One of the new ideas that we read about last week is the division of the land of Israel, bestowing the inheritance of their particular portion to each tribe, each person. Initially one might think that the process of allocation was based on some logical system of applications, historical merits, or a census. However, the verse states: “Only through lot shall the Land be apportioned” (Bamidbar 26; 55). The Talmud elaborates on the specific method of casting lots and how the distribution was established randomly.
Here we will discuss the broader application of this instruction using the principle that the verses and instructions in the Torah can be analyzed on multiple levels; this means that the physical details of each instruction also possess a parallel message in our wider spiritual service. In this case, the concept of allocating the land through lot, something seemingly random, communicates a corresponding idea of spiritual allocation of land.
To understand this idea of “spiritual lot or territory” let’s begin with an interesting discussion in the Talmud (Shabbat 118b) where one of the Sages, Rav Yosef, asked another “with what commandment was your father most careful?” He answers, “With the commandment of tzitzit.” At first glance, the implication of this question would appear to be slightly offensive, implying that there were certain commandments that his father was lax in performing.
Yet the commentaries clarify his query as referring not to observance of a particular command, but to an enhanced or inherent personal connection. In view of the fact that the root letters of the word ZAHIR (translated above as “careful”) also mean “luminous, the question is then understood “as: ‘a result of which commandment was your father most luminous– inspired?” The premise behind this excerpt is that even though one is obligated to fulfill all applicable Torah commandments, nevertheless there are certain mitzvahs that, for some inexplicable reason, each individual has a special appreciation for or excitement in performing.
More practically, we may find that there are some commandments or Jewish holidays to which we feel a specific attachment, a pleasure in observing- more than we do others. Conversely there are certain elements, character traits, or commands, that, for some strange reason, we find particularly challenging. Although we determine them to be necessary and important ingredients for our moral wellbeing, we always seem to encounter resistance or to stumble in this area. This resistance may be external- i.e. there are people or circumstances that attempt to block our success. More frequently the obstacles are internal, wherein we fight to muster the motivation or to control our natural urge to do differently.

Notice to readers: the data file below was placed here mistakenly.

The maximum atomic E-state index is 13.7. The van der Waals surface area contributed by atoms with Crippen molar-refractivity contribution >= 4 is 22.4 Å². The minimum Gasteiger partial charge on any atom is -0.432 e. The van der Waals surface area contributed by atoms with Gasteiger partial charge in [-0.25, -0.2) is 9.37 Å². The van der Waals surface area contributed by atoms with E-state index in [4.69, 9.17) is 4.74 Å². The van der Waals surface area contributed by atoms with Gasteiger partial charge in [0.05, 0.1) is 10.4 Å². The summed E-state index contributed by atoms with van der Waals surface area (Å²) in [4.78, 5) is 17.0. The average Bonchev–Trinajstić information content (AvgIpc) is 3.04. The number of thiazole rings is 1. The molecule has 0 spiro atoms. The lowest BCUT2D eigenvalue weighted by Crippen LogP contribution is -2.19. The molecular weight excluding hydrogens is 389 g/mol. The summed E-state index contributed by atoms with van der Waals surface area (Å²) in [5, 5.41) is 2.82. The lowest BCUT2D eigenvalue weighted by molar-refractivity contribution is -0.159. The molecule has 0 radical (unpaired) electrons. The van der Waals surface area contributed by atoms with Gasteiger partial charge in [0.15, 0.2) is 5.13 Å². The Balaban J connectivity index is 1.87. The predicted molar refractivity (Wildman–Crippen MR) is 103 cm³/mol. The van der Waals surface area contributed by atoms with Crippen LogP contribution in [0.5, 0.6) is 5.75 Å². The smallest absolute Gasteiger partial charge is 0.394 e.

The mystical sources (namely Rabbi Isaac Luria) offer some background behind this phenomenon based on the system of reincarnation which discusses how most souls of present generations descend in order to rectify some aspect of their previous incarnation. In this sense, every soul is granted a specific “territory” to master in this world. Although one is not always aware the details, there are some principles to determine where our general lot lies: Those mitzvos or elements in our life that we find particularly difficult are specifically those needing correction. More is at stake, so an even playing ground is established.
From a slightly different angle- leaving the notion of previous lives aside- if we want to find out where our distinctive mission, potential accomplishment, or “territory” lies, it is often in the area of our lives that we find the most difficult. In other words, the deeper reason why we encounter the most resistance here is precisely because it is the most important for us. With this in mind, instead of abandoning this struggle, one should regroup and channel more energy into overcoming it.
[It is important to note that what this doesn’t mean is that one should feed a bad relationship. If someone finds themselves struggle in a particular relationship, it is not necessarily an indication that one should remain involved and attempt to fix it. What we are speaking about is something that we believe in, that we have already determined to be correct, necessary, and important, yet find challenging.]
The overall message then is twofold: we must be aware of those things to which we feel a specific positive connection, and continue to develop and perfect that area. Conversely, we must reflect on those areas that we deem important, but where we keep on getting stuck and reinterpret this challenge, not as a personal deficiency but, as a sign of our personal “inheritance”- the most crucial element to rectify and for overall success. Finally, when we push through and double our efforts in order to conquer this “territory” we will likely find that the other things in our life will also become easier.